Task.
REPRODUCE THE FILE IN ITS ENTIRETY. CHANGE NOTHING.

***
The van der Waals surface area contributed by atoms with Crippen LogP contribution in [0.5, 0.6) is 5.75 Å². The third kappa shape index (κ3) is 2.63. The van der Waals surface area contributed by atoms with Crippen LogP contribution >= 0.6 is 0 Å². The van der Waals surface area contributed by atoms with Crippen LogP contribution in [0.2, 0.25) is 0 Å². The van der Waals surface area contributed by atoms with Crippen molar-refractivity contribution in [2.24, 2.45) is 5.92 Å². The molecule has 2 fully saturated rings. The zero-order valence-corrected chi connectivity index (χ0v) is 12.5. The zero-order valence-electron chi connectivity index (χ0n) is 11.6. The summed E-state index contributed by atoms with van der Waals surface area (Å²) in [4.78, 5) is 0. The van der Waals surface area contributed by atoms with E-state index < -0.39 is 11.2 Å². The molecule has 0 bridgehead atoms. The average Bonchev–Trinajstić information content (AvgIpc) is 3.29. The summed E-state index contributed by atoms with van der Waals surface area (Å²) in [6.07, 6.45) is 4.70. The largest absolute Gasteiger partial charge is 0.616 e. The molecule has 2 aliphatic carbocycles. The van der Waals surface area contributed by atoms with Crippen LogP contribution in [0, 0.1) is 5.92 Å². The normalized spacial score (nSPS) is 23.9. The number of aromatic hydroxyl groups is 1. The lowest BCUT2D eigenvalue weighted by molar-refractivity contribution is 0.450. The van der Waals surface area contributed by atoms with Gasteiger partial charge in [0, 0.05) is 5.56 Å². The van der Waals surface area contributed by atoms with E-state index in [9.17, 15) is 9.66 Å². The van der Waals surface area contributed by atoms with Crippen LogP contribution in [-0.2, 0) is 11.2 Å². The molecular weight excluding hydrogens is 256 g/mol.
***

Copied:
The van der Waals surface area contributed by atoms with Crippen LogP contribution in [0.5, 0.6) is 5.75 Å². The third kappa shape index (κ3) is 2.63. The van der Waals surface area contributed by atoms with Crippen LogP contribution >= 0.6 is 0 Å². The van der Waals surface area contributed by atoms with Crippen LogP contribution in [0.2, 0.25) is 0 Å². The van der Waals surface area contributed by atoms with Crippen molar-refractivity contribution in [2.24, 2.45) is 5.92 Å². The molecule has 2 fully saturated rings. The zero-order valence-corrected chi connectivity index (χ0v) is 12.5. The zero-order valence-electron chi connectivity index (χ0n) is 11.6. The summed E-state index contributed by atoms with van der Waals surface area (Å²) in [4.78, 5) is 0. The van der Waals surface area contributed by atoms with E-state index < -0.39 is 11.2 Å². The molecule has 0 bridgehead atoms. The average Bonchev–Trinajstić information content (AvgIpc) is 3.29. The summed E-state index contributed by atoms with van der Waals surface area (Å²) in [6.07, 6.45) is 4.70. The largest absolute Gasteiger partial charge is 0.616 e. The molecule has 2 aliphatic carbocycles. The van der Waals surface area contributed by atoms with Crippen LogP contribution in [0, 0.1) is 5.92 Å². The normalized spacial score (nSPS) is 23.9. The number of aromatic hydroxyl groups is 1. The lowest BCUT2D eigenvalue weighted by molar-refractivity contribution is 0.450. The van der Waals surface area contributed by atoms with Gasteiger partial charge in [0, 0.05) is 5.56 Å². The van der Waals surface area contributed by atoms with E-state index in [9.17, 15) is 9.66 Å². The van der Waals surface area contributed by atoms with Crippen LogP contribution in [-0.2, 0) is 11.2 Å². The molecular weight excluding hydrogens is 256 g/mol.